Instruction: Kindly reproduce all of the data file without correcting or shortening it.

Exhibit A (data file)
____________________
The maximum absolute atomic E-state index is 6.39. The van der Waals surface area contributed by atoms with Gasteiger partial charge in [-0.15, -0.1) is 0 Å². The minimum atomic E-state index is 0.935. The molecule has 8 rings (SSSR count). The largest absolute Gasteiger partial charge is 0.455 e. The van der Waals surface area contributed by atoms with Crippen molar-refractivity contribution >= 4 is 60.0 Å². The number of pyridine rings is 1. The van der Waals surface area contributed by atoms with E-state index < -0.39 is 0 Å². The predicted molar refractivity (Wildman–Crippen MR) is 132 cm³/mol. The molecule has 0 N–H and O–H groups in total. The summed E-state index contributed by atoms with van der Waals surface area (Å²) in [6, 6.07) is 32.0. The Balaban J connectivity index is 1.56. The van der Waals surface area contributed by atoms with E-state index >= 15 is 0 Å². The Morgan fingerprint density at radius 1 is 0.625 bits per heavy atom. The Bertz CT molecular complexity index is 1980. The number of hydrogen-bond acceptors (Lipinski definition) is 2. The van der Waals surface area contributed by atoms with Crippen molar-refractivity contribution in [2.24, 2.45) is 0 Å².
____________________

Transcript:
The maximum absolute atomic E-state index is 6.39. The van der Waals surface area contributed by atoms with Gasteiger partial charge in [-0.15, -0.1) is 0 Å². The minimum atomic E-state index is 0.935. The molecule has 8 rings (SSSR count). The largest absolute Gasteiger partial charge is 0.455 e. The van der Waals surface area contributed by atoms with Crippen molar-refractivity contribution >= 4 is 60.0 Å². The number of pyridine rings is 1. The van der Waals surface area contributed by atoms with E-state index < -0.39 is 0 Å². The predicted molar refractivity (Wildman–Crippen MR) is 132 cm³/mol. The molecule has 0 N–H and O–H groups in total. The summed E-state index contributed by atoms with van der Waals surface area (Å²) in [6, 6.07) is 32.0. The Balaban J connectivity index is 1.56. The van der Waals surface area contributed by atoms with E-state index >= 15 is 0 Å². The Morgan fingerprint density at radius 1 is 0.625 bits per heavy atom. The Bertz CT molecular complexity index is 1980. The number of hydrogen-bond acceptors (Lipinski definition) is 2. The van der Waals surface area contributed by atoms with Crippen molar-refractivity contribution in [2.24, 2.45) is 0 Å².